Although this photo of Hyphaene petersiana was taken in Kaokoland in the north of Namibia where it is called the makalani palm, it is the same tree as the mokola palm or northern lala palm of the Limpopo and Mpumalanga Lowveld and, of course, the Kruger National Park. The other lala palm occurring in South Africa is H. coriacea, found both in the Lowveld and along the KwaZulu-Natal coast.
The latest crop of green fruit seen here, the smaller spheres up top in picture, may look like the ripe, purple-brown nuts below them, 5 cm in diameter, before any drop off. It takes these fruit up to two years to ripen and sometimes another two before they fall. Ripe fruit may be orange-red or pale to dark purple-brown. It has a thin, edible layer of spongy pulp, sweet tasting to ginger-flavoured around the hard kernel.
Remember this for the eventuality of a possible return to hunter-gatherer status in the northern regions of southern Africa after Covid-19. Should a knife be remembered for the backpack, the hard fruit kernel can be carved into small ornaments, known as vegetable ivory… a pleasurable enough pastime by the fireside while reminiscing about the good old days of DSTV and Netflix. Always good to master appropriate skills for emerging lifestyles!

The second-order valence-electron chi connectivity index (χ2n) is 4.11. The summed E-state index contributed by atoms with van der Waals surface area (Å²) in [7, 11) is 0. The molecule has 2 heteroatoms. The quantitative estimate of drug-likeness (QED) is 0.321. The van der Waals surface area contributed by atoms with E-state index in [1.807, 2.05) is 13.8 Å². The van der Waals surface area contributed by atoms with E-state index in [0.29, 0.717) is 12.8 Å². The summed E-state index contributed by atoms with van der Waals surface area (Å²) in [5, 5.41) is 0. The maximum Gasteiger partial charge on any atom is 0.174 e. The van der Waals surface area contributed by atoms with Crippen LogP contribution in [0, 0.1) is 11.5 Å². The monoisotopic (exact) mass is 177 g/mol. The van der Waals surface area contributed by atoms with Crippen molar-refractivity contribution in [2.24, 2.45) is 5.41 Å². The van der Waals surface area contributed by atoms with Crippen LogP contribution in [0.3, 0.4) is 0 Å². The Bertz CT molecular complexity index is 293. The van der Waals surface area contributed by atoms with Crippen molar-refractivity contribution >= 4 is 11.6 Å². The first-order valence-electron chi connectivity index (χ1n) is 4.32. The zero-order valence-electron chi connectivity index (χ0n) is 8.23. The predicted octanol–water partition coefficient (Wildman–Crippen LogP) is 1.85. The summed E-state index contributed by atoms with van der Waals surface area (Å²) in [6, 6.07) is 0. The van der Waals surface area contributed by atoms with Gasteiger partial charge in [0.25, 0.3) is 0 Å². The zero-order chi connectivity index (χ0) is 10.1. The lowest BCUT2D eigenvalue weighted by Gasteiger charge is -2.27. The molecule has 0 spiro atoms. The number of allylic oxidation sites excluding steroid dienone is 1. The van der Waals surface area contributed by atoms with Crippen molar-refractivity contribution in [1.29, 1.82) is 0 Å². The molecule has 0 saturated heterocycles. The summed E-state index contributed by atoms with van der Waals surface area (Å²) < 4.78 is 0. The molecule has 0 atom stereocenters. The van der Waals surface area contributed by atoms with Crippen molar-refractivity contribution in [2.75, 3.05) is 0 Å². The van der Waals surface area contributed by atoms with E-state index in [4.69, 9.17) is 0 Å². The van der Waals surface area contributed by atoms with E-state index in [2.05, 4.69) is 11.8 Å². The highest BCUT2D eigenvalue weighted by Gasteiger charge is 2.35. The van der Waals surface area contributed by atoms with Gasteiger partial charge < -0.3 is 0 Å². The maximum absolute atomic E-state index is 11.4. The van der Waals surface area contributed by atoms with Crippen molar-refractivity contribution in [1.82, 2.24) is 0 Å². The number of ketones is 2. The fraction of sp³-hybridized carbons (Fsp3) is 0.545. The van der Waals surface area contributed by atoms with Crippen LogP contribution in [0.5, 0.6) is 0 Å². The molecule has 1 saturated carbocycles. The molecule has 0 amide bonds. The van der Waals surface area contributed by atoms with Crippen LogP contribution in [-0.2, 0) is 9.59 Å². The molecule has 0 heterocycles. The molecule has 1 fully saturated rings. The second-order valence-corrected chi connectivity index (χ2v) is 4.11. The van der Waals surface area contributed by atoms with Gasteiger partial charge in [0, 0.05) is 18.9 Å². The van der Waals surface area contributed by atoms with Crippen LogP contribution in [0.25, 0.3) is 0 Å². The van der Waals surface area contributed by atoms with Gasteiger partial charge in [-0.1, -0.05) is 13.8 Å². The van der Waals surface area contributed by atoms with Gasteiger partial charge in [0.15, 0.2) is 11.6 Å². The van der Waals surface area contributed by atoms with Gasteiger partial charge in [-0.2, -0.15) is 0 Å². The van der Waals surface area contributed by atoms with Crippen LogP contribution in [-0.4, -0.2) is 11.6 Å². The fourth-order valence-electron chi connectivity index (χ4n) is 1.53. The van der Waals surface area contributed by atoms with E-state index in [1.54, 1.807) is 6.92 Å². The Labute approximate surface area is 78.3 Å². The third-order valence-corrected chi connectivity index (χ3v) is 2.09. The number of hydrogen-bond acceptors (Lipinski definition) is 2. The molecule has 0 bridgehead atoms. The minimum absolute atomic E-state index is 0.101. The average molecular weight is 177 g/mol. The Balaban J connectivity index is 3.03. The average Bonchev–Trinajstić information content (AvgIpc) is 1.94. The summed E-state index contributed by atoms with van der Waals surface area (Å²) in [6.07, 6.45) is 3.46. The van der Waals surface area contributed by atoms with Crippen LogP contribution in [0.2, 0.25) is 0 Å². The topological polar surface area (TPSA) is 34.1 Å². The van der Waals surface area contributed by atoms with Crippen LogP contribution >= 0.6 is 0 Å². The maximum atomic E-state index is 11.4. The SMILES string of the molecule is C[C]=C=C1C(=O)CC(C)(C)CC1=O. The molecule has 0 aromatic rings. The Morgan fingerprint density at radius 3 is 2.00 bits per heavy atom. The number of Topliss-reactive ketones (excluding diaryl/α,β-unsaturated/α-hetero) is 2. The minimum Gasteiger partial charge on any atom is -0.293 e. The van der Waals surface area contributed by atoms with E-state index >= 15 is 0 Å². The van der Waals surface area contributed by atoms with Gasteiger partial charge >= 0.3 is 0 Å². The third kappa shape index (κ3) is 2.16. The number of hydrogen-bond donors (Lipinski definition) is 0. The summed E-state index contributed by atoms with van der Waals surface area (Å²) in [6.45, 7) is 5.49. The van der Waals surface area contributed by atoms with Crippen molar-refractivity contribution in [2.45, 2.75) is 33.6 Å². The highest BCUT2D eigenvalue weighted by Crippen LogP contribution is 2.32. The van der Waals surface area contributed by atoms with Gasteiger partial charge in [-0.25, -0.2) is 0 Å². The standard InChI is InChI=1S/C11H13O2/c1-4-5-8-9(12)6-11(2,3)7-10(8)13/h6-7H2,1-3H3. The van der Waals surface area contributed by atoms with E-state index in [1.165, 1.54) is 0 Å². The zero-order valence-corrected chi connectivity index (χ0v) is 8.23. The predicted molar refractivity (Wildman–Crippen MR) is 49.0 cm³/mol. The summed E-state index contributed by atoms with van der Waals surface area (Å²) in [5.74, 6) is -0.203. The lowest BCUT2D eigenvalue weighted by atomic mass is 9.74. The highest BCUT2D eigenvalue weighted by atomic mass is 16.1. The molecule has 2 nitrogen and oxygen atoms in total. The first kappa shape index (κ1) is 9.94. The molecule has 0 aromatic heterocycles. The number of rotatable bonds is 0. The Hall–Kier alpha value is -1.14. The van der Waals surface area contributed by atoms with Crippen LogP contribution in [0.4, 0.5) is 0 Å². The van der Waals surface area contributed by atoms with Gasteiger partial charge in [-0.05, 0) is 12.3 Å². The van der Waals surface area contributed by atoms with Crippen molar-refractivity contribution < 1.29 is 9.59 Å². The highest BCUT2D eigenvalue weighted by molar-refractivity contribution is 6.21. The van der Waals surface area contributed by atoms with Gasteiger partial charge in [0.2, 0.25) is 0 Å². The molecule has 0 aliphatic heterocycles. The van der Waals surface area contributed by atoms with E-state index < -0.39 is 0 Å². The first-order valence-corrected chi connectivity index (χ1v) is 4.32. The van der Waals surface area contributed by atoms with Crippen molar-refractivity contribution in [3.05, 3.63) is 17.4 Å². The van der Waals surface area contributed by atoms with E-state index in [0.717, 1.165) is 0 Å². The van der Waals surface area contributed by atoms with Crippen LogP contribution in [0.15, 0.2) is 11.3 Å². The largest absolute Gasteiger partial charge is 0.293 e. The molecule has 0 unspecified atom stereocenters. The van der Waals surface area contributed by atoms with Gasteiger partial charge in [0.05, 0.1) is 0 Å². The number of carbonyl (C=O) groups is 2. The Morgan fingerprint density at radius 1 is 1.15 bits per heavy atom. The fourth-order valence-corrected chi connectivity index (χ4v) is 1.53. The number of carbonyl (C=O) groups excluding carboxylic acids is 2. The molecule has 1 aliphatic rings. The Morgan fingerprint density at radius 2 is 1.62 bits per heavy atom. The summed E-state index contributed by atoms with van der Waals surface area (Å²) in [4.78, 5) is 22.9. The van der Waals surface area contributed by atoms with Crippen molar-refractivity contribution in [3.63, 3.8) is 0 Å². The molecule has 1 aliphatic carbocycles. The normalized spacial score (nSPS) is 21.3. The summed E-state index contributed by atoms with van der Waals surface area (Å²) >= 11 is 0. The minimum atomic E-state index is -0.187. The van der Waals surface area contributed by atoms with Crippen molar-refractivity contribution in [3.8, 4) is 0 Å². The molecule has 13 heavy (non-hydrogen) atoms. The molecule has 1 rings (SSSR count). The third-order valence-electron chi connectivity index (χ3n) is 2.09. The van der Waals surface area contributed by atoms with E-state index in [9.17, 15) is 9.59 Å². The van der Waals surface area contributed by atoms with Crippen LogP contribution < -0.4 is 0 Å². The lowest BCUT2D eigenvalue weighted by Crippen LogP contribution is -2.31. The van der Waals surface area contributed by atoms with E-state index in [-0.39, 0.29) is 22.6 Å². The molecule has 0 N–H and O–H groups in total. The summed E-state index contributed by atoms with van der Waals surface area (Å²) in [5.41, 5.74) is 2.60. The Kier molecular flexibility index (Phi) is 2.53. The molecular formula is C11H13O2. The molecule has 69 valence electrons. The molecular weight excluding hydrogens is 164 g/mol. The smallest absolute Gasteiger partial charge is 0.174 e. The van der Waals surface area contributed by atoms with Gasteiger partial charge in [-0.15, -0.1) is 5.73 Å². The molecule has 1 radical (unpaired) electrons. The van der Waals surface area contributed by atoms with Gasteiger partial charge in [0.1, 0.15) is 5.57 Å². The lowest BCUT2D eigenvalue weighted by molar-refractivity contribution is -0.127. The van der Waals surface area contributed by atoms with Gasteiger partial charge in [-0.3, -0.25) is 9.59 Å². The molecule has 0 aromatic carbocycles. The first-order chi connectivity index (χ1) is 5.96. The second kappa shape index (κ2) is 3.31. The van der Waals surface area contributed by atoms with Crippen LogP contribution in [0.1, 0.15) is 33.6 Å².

Basket weaving from these fibrous palm leaves may also be remembered by some, containers so useful for food collection or other items when reverting to simpler lifestyles. The skills involved in weaving are a little trickier to master, as one should know things like the proper leaf age to pick and how much to break off for more harvesting from the same plants later. That is if one doesn’t want to walk too far for finding leaves and encountering aggressive competition from alien tribes or other long-toothed dangers in the unknown bush.
The boiling and drying of the leaves for weaving have to be done right. One could dye them, or some of them in different natural dye colours, obtained from the environment, if one knew where to look. Removal of the outer leaflet parts would be done by the smart weavers. This ensures pretty baskets suitable for trading, should money not be around.
An awl would be useful for the holes in the leaves. More importantly, the knowledge and dexterity for crafting the coils and spirals that appear like magic in the hands of proficient and master weavers.
Thinking about all this, did one ever pay enough for the handiwork of those roadside craftsmen and women when choosing a memento from the bush to take home?
And then the tree still offers palm wine, also obtained from some other palm trees, particularly H. coriacea.
But that is another story told elsewhere on this Site. Enter palm wine in the Search Box on this page to access it (Mannheimer and Curtis, (Ed.), 2009; Coates Palgrave, 2002; Van Wyk and Gericke, 2000; Van Wyk and Van Wyk, 1997).